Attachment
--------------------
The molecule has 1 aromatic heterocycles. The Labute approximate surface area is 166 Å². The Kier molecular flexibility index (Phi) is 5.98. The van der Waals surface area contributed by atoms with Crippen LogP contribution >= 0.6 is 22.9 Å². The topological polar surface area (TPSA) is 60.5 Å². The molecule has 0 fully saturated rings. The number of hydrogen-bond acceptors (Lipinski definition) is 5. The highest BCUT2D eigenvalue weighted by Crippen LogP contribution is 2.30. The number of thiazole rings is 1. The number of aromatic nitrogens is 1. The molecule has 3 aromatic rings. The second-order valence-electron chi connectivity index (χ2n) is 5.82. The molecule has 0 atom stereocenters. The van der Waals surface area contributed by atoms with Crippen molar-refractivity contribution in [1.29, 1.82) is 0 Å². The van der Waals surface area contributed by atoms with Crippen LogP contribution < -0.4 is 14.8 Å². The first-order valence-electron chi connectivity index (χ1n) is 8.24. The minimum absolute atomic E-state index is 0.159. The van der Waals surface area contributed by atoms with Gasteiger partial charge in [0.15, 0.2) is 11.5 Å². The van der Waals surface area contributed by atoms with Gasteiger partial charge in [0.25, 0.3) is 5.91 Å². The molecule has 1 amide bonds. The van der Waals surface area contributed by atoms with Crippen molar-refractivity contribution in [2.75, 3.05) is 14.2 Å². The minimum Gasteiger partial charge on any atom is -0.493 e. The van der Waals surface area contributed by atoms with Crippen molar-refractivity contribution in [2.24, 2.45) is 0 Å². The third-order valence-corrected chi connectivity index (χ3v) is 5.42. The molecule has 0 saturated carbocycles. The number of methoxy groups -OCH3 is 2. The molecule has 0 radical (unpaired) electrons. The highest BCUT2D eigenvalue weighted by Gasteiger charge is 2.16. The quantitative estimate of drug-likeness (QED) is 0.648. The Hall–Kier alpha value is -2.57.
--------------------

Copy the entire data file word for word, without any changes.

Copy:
The molecule has 1 aromatic heterocycles. The Labute approximate surface area is 166 Å². The Kier molecular flexibility index (Phi) is 5.98. The van der Waals surface area contributed by atoms with Crippen LogP contribution >= 0.6 is 22.9 Å². The topological polar surface area (TPSA) is 60.5 Å². The molecule has 0 fully saturated rings. The number of hydrogen-bond acceptors (Lipinski definition) is 5. The highest BCUT2D eigenvalue weighted by Crippen LogP contribution is 2.30. The number of thiazole rings is 1. The number of aromatic nitrogens is 1. The molecule has 3 aromatic rings. The second-order valence-electron chi connectivity index (χ2n) is 5.82. The molecule has 0 atom stereocenters. The van der Waals surface area contributed by atoms with Crippen molar-refractivity contribution in [1.29, 1.82) is 0 Å². The van der Waals surface area contributed by atoms with Crippen LogP contribution < -0.4 is 14.8 Å². The first-order valence-electron chi connectivity index (χ1n) is 8.24. The minimum absolute atomic E-state index is 0.159. The van der Waals surface area contributed by atoms with Gasteiger partial charge in [0.15, 0.2) is 11.5 Å². The van der Waals surface area contributed by atoms with Gasteiger partial charge in [0.25, 0.3) is 5.91 Å². The molecule has 1 amide bonds. The van der Waals surface area contributed by atoms with Crippen molar-refractivity contribution in [2.75, 3.05) is 14.2 Å². The minimum Gasteiger partial charge on any atom is -0.493 e. The van der Waals surface area contributed by atoms with Crippen molar-refractivity contribution in [2.24, 2.45) is 0 Å². The third-order valence-corrected chi connectivity index (χ3v) is 5.42. The molecule has 0 saturated carbocycles. The number of methoxy groups -OCH3 is 2. The molecule has 0 radical (unpaired) electrons. The highest BCUT2D eigenvalue weighted by Gasteiger charge is 2.16. The quantitative estimate of drug-likeness (QED) is 0.648. The Hall–Kier alpha value is -2.57.